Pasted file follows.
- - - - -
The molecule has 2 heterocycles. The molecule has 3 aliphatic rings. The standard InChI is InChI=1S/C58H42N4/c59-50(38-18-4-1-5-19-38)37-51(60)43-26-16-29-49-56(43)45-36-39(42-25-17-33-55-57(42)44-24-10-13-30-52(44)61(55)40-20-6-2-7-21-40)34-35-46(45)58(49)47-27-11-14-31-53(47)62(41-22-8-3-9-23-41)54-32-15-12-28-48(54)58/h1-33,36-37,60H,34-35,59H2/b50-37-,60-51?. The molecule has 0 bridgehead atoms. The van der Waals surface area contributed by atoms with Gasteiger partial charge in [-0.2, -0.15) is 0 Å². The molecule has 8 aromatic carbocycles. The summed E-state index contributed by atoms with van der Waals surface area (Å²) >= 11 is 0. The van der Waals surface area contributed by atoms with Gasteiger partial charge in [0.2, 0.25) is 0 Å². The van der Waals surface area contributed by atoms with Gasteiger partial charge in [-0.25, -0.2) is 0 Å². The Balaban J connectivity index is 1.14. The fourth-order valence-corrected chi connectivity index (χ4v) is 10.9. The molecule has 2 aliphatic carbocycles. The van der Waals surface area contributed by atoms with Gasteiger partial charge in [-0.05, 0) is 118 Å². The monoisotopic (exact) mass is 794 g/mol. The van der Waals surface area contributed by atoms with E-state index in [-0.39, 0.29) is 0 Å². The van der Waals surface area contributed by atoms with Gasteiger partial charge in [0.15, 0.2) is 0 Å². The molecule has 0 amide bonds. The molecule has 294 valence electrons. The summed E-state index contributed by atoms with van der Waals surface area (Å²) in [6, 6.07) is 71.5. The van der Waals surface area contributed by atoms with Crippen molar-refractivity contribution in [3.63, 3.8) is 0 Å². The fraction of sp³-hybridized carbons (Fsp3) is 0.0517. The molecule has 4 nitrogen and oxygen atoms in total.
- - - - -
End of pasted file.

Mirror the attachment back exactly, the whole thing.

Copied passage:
The molecule has 2 heterocycles. The molecule has 3 aliphatic rings. The standard InChI is InChI=1S/C58H42N4/c59-50(38-18-4-1-5-19-38)37-51(60)43-26-16-29-49-56(43)45-36-39(42-25-17-33-55-57(42)44-24-10-13-30-52(44)61(55)40-20-6-2-7-21-40)34-35-46(45)58(49)47-27-11-14-31-53(47)62(41-22-8-3-9-23-41)54-32-15-12-28-48(54)58/h1-33,36-37,60H,34-35,59H2/b50-37-,60-51?. The molecule has 0 bridgehead atoms. The van der Waals surface area contributed by atoms with Gasteiger partial charge in [-0.2, -0.15) is 0 Å². The molecule has 8 aromatic carbocycles. The summed E-state index contributed by atoms with van der Waals surface area (Å²) >= 11 is 0. The van der Waals surface area contributed by atoms with Gasteiger partial charge in [0.2, 0.25) is 0 Å². The van der Waals surface area contributed by atoms with Gasteiger partial charge in [-0.25, -0.2) is 0 Å². The Balaban J connectivity index is 1.14. The fourth-order valence-corrected chi connectivity index (χ4v) is 10.9. The molecule has 2 aliphatic carbocycles. The van der Waals surface area contributed by atoms with Gasteiger partial charge in [-0.05, 0) is 118 Å². The monoisotopic (exact) mass is 794 g/mol. The van der Waals surface area contributed by atoms with E-state index in [-0.39, 0.29) is 0 Å². The van der Waals surface area contributed by atoms with Gasteiger partial charge in [0.15, 0.2) is 0 Å². The molecule has 0 amide bonds. The molecule has 294 valence electrons. The summed E-state index contributed by atoms with van der Waals surface area (Å²) in [6, 6.07) is 71.5. The van der Waals surface area contributed by atoms with Crippen molar-refractivity contribution in [3.63, 3.8) is 0 Å². The fraction of sp³-hybridized carbons (Fsp3) is 0.0517. The molecule has 4 nitrogen and oxygen atoms in total.